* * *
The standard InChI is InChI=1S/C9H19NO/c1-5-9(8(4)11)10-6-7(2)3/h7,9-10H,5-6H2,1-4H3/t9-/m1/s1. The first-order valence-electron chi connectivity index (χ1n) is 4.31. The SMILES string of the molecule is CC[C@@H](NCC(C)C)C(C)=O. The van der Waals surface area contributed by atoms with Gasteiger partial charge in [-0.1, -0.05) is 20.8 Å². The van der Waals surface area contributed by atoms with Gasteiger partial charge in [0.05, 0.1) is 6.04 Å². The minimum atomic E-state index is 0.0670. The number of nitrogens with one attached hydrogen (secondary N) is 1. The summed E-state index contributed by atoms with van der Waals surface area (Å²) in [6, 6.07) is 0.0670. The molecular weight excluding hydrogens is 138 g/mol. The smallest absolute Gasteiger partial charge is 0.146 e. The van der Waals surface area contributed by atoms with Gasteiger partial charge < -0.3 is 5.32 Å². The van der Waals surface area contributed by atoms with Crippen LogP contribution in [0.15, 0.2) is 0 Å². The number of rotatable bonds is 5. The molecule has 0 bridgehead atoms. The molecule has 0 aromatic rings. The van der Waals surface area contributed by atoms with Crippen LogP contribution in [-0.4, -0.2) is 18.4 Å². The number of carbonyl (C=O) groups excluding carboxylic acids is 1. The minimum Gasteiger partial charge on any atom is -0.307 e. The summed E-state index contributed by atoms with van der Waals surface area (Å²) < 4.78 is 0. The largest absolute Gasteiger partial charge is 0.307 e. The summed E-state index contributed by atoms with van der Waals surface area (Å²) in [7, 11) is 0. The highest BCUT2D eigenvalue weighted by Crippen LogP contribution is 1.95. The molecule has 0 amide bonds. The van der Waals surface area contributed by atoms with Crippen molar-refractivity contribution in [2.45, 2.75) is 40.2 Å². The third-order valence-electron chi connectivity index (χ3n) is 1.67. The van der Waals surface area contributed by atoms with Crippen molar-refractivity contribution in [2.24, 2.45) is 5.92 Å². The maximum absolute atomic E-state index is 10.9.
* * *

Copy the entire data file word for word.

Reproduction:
The standard InChI is InChI=1S/C9H19NO/c1-5-9(8(4)11)10-6-7(2)3/h7,9-10H,5-6H2,1-4H3/t9-/m1/s1. The first-order valence-electron chi connectivity index (χ1n) is 4.31. The SMILES string of the molecule is CC[C@@H](NCC(C)C)C(C)=O. The van der Waals surface area contributed by atoms with Gasteiger partial charge in [-0.1, -0.05) is 20.8 Å². The van der Waals surface area contributed by atoms with Gasteiger partial charge in [0.05, 0.1) is 6.04 Å². The minimum atomic E-state index is 0.0670. The number of nitrogens with one attached hydrogen (secondary N) is 1. The summed E-state index contributed by atoms with van der Waals surface area (Å²) in [6, 6.07) is 0.0670. The molecular weight excluding hydrogens is 138 g/mol. The smallest absolute Gasteiger partial charge is 0.146 e. The van der Waals surface area contributed by atoms with Gasteiger partial charge < -0.3 is 5.32 Å². The van der Waals surface area contributed by atoms with Crippen LogP contribution in [0.15, 0.2) is 0 Å². The number of rotatable bonds is 5. The molecule has 0 bridgehead atoms. The molecule has 0 aromatic rings. The van der Waals surface area contributed by atoms with Crippen LogP contribution in [-0.4, -0.2) is 18.4 Å². The number of carbonyl (C=O) groups excluding carboxylic acids is 1. The minimum Gasteiger partial charge on any atom is -0.307 e. The summed E-state index contributed by atoms with van der Waals surface area (Å²) < 4.78 is 0. The largest absolute Gasteiger partial charge is 0.307 e. The summed E-state index contributed by atoms with van der Waals surface area (Å²) in [7, 11) is 0. The highest BCUT2D eigenvalue weighted by Crippen LogP contribution is 1.95. The molecule has 0 amide bonds. The van der Waals surface area contributed by atoms with Crippen molar-refractivity contribution in [2.45, 2.75) is 40.2 Å². The third-order valence-electron chi connectivity index (χ3n) is 1.67. The van der Waals surface area contributed by atoms with Crippen molar-refractivity contribution in [2.24, 2.45) is 5.92 Å². The maximum absolute atomic E-state index is 10.9.